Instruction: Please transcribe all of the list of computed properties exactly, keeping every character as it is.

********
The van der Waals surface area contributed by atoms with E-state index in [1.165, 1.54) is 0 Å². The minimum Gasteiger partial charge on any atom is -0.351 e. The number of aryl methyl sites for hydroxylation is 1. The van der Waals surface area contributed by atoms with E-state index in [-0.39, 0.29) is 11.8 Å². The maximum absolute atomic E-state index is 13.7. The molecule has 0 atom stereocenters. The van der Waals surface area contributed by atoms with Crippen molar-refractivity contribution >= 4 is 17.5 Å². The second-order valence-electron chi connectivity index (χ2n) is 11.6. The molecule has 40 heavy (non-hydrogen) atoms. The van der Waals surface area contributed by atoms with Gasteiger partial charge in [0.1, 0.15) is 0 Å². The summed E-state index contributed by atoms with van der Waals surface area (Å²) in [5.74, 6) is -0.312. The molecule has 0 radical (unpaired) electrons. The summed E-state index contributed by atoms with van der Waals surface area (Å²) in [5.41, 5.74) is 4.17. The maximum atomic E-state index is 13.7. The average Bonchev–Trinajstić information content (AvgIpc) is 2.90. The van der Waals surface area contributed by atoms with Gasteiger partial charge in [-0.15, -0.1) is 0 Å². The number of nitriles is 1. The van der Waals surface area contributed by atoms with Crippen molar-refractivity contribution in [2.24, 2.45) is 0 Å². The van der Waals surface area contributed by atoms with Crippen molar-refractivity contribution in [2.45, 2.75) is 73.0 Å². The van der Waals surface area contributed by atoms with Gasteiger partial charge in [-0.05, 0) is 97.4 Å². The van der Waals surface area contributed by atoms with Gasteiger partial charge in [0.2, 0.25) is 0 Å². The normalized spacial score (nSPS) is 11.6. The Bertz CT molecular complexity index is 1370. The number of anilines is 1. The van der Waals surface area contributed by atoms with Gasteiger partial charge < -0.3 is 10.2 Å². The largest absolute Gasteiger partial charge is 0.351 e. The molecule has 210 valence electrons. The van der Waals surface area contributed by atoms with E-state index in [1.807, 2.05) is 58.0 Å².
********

The van der Waals surface area contributed by atoms with E-state index in [1.165, 1.54) is 0 Å². The minimum Gasteiger partial charge on any atom is -0.351 e. The number of aryl methyl sites for hydroxylation is 1. The van der Waals surface area contributed by atoms with E-state index in [-0.39, 0.29) is 11.8 Å². The maximum absolute atomic E-state index is 13.7. The molecule has 0 atom stereocenters. The van der Waals surface area contributed by atoms with Crippen molar-refractivity contribution >= 4 is 17.5 Å². The second-order valence-electron chi connectivity index (χ2n) is 11.6. The molecule has 40 heavy (non-hydrogen) atoms. The van der Waals surface area contributed by atoms with Gasteiger partial charge in [0.1, 0.15) is 0 Å². The summed E-state index contributed by atoms with van der Waals surface area (Å²) in [5.74, 6) is -0.312. The molecule has 0 radical (unpaired) electrons. The summed E-state index contributed by atoms with van der Waals surface area (Å²) in [5.41, 5.74) is 4.17. The maximum atomic E-state index is 13.7. The average Bonchev–Trinajstić information content (AvgIpc) is 2.90. The van der Waals surface area contributed by atoms with Gasteiger partial charge in [-0.15, -0.1) is 0 Å². The number of nitriles is 1. The van der Waals surface area contributed by atoms with Crippen molar-refractivity contribution in [2.24, 2.45) is 0 Å². The van der Waals surface area contributed by atoms with Crippen molar-refractivity contribution in [2.45, 2.75) is 73.0 Å². The van der Waals surface area contributed by atoms with Gasteiger partial charge in [-0.05, 0) is 97.4 Å². The van der Waals surface area contributed by atoms with Gasteiger partial charge in [0.2, 0.25) is 0 Å². The normalized spacial score (nSPS) is 11.6. The Bertz CT molecular complexity index is 1370. The number of anilines is 1. The van der Waals surface area contributed by atoms with Gasteiger partial charge < -0.3 is 10.2 Å². The largest absolute Gasteiger partial charge is 0.351 e. The molecule has 210 valence electrons. The van der Waals surface area contributed by atoms with E-state index in [1.807, 2.05) is 58.0 Å².